ساختار هزینه و رشد بهره وری در هتل های توریستی بین المللی تایوان
|کد مقاله||سال انتشار||مقاله انگلیسی||ترجمه فارسی||تعداد کلمات|
|11491||2007||8 صفحه PDF||سفارش دهید||محاسبه نشده|
Publisher : Elsevier - Science Direct (الزویر - ساینس دایرکت)
Journal : Tourism Management, Volume 28, Issue 6, December 2007, Pages 1400–1407
This study investigates the cost structure and economic implications of the Taiwanese international tourist hotel industry. A multi-product translog cost function with three inputs and three outputs is estimated using seemingly unrelated regression estimation and three-stage least squares. A balanced panel dataset consisting of 47 international tourist hotels in Taiwan over the period 1997–2001 was obtained from Taiwanese Tourism Bureau and used to estimate the cost function. The results show that both scale and scope economies exist in the Taiwanese international tourist hotel industry. In addition, productivity growth is positive over the study period. Managerial and policy implications for the Taiwanese international tourist hotel industry are also discussed.
Increases in personal incomes and decreases in the cost of travel have led to the rapid expansion of international tourism. As tourists travel to new tourist destinations, they demand not only tourist attractions, but also goods and services that the local residents may not demand. One industry which provides many of the services demanded by tourists is the hotel industry. Not only do hotels provide accommodation services, but they also provide food and beverages and other services including laundry, swimming pools, and conference facilities. Because it plays such an important role in the tourism industry, a good understanding of the characteristics of the hotel industry is useful for policymakers, and the performance of the hotel industry can serve as one of the leading indicators of the level of development of tourism in a country. This paper uses a cost function approach to explore the characteristics of the Taiwanese international tourist hotel industry. The function used is a multi-product translog cost function, reflecting the many services that these hotels produce. Using this cost function, we investigate whether there exists economies of scale and scope, the price elasticity and elasticity of substitution of factor inputs, and technological progress in the Taiwanese international tourist hotels. The dataset consists of annual data on 47 international tourist hotels (four- and five-star equivalent) from 1997 to 2001. These hotels are the main players in the Taiwanese hotel industry, and attract not only international tourists but also foreign businessmen. Previous work on estimating the cost function of Taiwanese international tourist hotels1 include Tsaur and Tsai (1999), Lin and Liu (2000), and Weng and Wang (2006). Tsaur and Tsai (1999) estimated a single-output, four-input translog cost function for international hotels in Taiwan, using data from 1991 to 1997. They found that factor inputs are substitutes in the industry, that factor inputs are price inelastic, and that there is decreasing returns to scale. Lin and Liu (2000) improve on Tsaur and Tsai (1999) by estimating a multi-product translog cost function using three outputs and four inputs, using data from 1993 to 1997. Unlike Tsaur and Tsai, they find that there exist scale economies, and complementarities between accommodation and food and beverages. Weng and Wang (2006) follow Lin and Liu (2000) by using a multi-product translog cost function with three outputs and three inputs, with cross-sectional data in 2000. They find evidence of product-specific scale economies for each of their outputs (accommodation, food and beverages, and other services), as well as overall ray scale economies. They also find evidence of scope economies between certain pairs of outputs. However, because they used cross-sectional data, the productivity growth of the industry cannot be obtained from their result. The present paper builds on these three papers. Following Lin and Liu (2000), we use a multi-product translog cost function, using newer data between 1997 and 2001. Our data, obtained using the same approach as Weng and Wang (2006), is also more appropriately measured than in Lin and Liu (2000). We also innovate relative to this literature by exploring technological change in the industry. This follows the approach of Wang and Chen (2005) and Wang and Liao (2006), who estimate cost structures and productivity growth in the Kaohsiung city bus system and in Taiwan Railway, respectively. Our main results are as follows. First, there exists both scale and scope economies in the Taiwanese international tourist hotels. Second, there is substitutability among the factor inputs of capital, labour and materials. Third, the output cost elasticity is lower for accommodation services compared to food and beverages and other services. Finally, there is evidence of technological progress in the industry over time. As the main new finding of the paper, this last result is quite important as productivity and technological improvements show that Taiwanese international tourist hotels are improving their competitiveness not only to compete with one another, but also against hotels in other tourist destinations. The rest of this paper is structured as follows. Section 2 develops the theoretical model, while Section 3 describes the data used and the estimation procedure. The empirical results are presented in Section 4. Section 5 provides the conclusions and some policy implications.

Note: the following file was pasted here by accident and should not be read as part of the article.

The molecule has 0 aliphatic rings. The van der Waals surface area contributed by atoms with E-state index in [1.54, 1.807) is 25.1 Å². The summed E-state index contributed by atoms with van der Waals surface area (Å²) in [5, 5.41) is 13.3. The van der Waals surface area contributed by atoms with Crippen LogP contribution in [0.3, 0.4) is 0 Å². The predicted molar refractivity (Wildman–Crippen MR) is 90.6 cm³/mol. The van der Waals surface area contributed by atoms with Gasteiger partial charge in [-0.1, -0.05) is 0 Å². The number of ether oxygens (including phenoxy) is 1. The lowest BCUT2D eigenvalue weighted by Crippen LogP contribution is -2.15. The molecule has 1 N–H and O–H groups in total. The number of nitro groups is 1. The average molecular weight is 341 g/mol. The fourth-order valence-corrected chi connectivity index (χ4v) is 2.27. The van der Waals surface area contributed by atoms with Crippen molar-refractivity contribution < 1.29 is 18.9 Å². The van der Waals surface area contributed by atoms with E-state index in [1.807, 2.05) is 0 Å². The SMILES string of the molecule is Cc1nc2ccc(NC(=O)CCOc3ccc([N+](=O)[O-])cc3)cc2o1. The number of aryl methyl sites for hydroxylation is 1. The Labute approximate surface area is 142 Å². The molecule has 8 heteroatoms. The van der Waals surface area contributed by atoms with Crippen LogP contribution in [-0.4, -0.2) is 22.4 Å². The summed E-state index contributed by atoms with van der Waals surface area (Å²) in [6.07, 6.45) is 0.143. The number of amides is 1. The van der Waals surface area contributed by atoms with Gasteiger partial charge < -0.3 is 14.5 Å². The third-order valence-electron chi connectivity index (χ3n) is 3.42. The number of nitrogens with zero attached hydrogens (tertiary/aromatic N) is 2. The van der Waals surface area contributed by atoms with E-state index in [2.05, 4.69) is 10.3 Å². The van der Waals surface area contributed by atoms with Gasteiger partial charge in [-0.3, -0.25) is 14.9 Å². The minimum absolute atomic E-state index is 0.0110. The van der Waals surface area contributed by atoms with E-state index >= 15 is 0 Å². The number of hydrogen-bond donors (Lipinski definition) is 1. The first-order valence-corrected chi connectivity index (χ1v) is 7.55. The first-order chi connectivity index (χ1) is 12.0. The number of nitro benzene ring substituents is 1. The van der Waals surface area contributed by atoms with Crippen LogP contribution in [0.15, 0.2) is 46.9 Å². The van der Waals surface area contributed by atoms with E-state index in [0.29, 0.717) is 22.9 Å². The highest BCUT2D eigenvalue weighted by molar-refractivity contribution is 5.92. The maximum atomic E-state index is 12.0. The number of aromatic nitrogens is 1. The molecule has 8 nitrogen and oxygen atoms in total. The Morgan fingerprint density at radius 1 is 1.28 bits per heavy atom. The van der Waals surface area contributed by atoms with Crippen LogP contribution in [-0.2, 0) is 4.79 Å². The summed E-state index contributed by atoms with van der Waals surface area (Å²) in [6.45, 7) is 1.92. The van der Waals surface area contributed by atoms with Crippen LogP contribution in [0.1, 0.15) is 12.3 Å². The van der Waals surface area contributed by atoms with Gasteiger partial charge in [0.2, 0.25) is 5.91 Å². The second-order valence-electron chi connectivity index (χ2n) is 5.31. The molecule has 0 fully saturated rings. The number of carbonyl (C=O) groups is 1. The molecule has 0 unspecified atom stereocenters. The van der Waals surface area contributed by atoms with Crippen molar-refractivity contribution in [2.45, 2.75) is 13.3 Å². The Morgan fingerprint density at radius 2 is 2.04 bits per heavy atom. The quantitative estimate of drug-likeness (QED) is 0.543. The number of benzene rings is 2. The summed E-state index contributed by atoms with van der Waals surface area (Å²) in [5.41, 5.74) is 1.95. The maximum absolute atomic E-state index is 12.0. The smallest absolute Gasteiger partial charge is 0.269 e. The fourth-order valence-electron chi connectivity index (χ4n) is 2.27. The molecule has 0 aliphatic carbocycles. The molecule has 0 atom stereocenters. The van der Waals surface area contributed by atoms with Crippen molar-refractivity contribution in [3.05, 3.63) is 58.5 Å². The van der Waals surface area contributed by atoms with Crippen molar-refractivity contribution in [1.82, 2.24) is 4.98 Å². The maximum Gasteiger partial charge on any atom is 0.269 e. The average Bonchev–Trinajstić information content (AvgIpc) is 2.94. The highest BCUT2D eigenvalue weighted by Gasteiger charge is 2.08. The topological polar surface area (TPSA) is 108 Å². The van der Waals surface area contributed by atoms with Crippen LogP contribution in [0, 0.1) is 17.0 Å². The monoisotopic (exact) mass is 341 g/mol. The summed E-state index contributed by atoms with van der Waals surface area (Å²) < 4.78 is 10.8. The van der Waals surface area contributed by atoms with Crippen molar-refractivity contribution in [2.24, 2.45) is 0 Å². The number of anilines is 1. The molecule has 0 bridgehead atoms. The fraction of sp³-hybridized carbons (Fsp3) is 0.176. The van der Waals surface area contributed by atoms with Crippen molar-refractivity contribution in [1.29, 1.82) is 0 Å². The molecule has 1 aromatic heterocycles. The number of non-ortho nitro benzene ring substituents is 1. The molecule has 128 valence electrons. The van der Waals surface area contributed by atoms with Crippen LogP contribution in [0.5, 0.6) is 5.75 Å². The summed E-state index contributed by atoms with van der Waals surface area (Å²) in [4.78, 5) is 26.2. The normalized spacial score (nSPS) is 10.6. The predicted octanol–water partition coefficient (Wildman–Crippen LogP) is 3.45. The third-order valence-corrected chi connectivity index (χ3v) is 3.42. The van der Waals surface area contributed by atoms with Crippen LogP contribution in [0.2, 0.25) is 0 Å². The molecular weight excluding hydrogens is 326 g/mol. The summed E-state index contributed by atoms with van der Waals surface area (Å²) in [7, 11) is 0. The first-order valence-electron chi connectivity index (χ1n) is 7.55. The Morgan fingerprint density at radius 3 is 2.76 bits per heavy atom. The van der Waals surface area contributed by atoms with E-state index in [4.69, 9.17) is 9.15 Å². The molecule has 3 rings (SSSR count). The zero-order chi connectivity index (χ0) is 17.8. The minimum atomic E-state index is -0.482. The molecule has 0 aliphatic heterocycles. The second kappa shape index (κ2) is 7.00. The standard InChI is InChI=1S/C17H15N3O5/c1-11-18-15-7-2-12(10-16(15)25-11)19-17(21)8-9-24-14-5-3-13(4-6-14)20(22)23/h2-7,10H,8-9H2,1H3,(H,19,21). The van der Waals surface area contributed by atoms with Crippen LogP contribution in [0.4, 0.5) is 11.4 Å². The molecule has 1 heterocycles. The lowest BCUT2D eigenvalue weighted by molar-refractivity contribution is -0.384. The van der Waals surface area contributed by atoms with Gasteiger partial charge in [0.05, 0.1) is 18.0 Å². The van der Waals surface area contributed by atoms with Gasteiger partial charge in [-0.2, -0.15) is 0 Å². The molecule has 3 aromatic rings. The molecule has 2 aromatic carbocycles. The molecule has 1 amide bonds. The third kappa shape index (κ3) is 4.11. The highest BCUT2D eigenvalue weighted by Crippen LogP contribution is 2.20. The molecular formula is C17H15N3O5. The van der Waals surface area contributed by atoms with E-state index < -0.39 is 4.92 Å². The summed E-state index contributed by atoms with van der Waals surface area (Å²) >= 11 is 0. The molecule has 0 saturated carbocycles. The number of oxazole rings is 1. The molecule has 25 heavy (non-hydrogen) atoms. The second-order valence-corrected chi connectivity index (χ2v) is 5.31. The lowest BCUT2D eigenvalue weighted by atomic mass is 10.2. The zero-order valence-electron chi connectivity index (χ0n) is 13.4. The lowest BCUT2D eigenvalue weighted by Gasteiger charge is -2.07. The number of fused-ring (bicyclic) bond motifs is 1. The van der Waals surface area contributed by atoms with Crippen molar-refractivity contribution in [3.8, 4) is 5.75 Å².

نتیجه گیری انگلیسی
In this paper, we investigate the cost structure and productivity growth of the Taiwanese international tourist hotel industry. A translog cost function including three output variables (accommodation, food and beverages, and other services) and three input prices (labour, capital and materials) has been estimated using SURE and 3SLS using annual panel data for 47 international tourist hotels over the period 1997–2001. We improve on the estimation procedure adopted by previous hotel studies by controlling for heteroskedasticity and measurement error through the use of heteroskedastic-robust standard errors and 3SLS estimation. Our main results are as follows. First, the cost effect with respect to accommodation service is inelastic and the lowest among the three outputs. Second, output-specific scale economies exist for accommodation, food and beverage, and other services; this is consistent with the findings of Lin and Liu (2000) and Weng and Wang (2006). Third, applying Pulley and Braunstein's (1992) formulation of quasi-scope economies, we find that scope economies also exist across all three outputs. Fourth, technological change in the Taiwanese international tourist hotel industry is not neutral but depends on the combination of inputs and outputs. Pure productivity growth is positive between 1997 and 1999, and this may be attributed to either technological growth or improved efficiency in this period. Our results may offer guidance to hotel managers as to the management and expansion of existing facilities. Unlike food and beverage services, accommodation services have relatively high fixed costs. From the perspective of yield management, the issue of how to maximize revenues subject to the fixed capacity of guest rooms needs to be addressed. Since costs grow slowly with accommodation services, hotel managers should aim to attract more lodgers and increase room occupancy by means of effective marketing strategies. For example, a dynamic pricing mechanism through electronic marketing channels which has been successfully adopted by some low-cost airlines seems useful for hotel marketers. In addition, all cross-price elasticities are positive implying substitutability between factors. However, the degree of substitutability between labour and materials is the lowest. This provides hotel managers with information on the optimal expansion path of his/her hotel, given the hotel's existing resources in these areas. Labour cost always accounts for a considerable share of the total operating costs in the hotel industry. Given the seasonality of the hotel industry, hotel managers need to optimize their labour force to save avoidable labour costs in off-peak seasons. For example, the practice of on-the-job training to give full-time employees cross-functional skills would be helpful in lowering labour costs in off-peak seasons. In the peak seasons, successful use of part-time labour and outsourcing non-core services can improve operational efficiency without reducing service quality. Our results also have implications for policymakers. With rising income levels combined with the recent emergence of low-cost airlines and increasing trade relations in the East Asian region, the international hotel industry is likely to play an increasingly important role in the economies of these countries. Countries may face increasing competition from their neighbours for tourists and corporate travelers, so that the provision of better quality hotel services at affordable prices becomes a key part of the national tourism policy. Our results suggest that the Taiwanese government may want to implement policies that encourage the development of large international tourist hotels due to the scale and scope economies present in all three main outputs of these hotels. Policies to increase the degree of competition between hotels could also be implemented, if as suggested above productivity improvements coincided with periods of relatively low tourist arrivals. Support could also be given to increasing the ease of making hotel bookings through the development of online bookings and better links to online travel sites. More importantly, to significantly increase the demand for hotel accommodation, the government may wish to consider allowing the entry of tourists from mainland China to a greater extent. These would show up as improved productivity as it may increase occupancy for any given level of inputs. The approach we have used in this study, estimating a multi-product translog cost function, is well established in the literature. Nevertheless, the translog function does suffer from the fact that its flexibility means that it may violate the property of a cost function of concavity with respect to input prices. Since the Allen own-partial elasticities of substitution are negative, we can conclude that the estimated function is at least locally concave around the mean of the data. The lack of quality-related variables in the translog cost function specification is also a potential limitation in the study. In addition to the measured factor inputs, there are other factors affecting the outcome of a hotel's performance, such as management style, market orientation, hotel image, employee skills and other operating characteristics. Given the availability of data, future research can expand the existing specification to introduce qualitative variables into the cost function to better capture a hotel's productivity and managerial efficiency. Finally, given the dynamic and rapidly changing nature of the industry, examination of more-recent data would provide us with more up-to-date results on the elasticities and measures we seek to obtain from the research.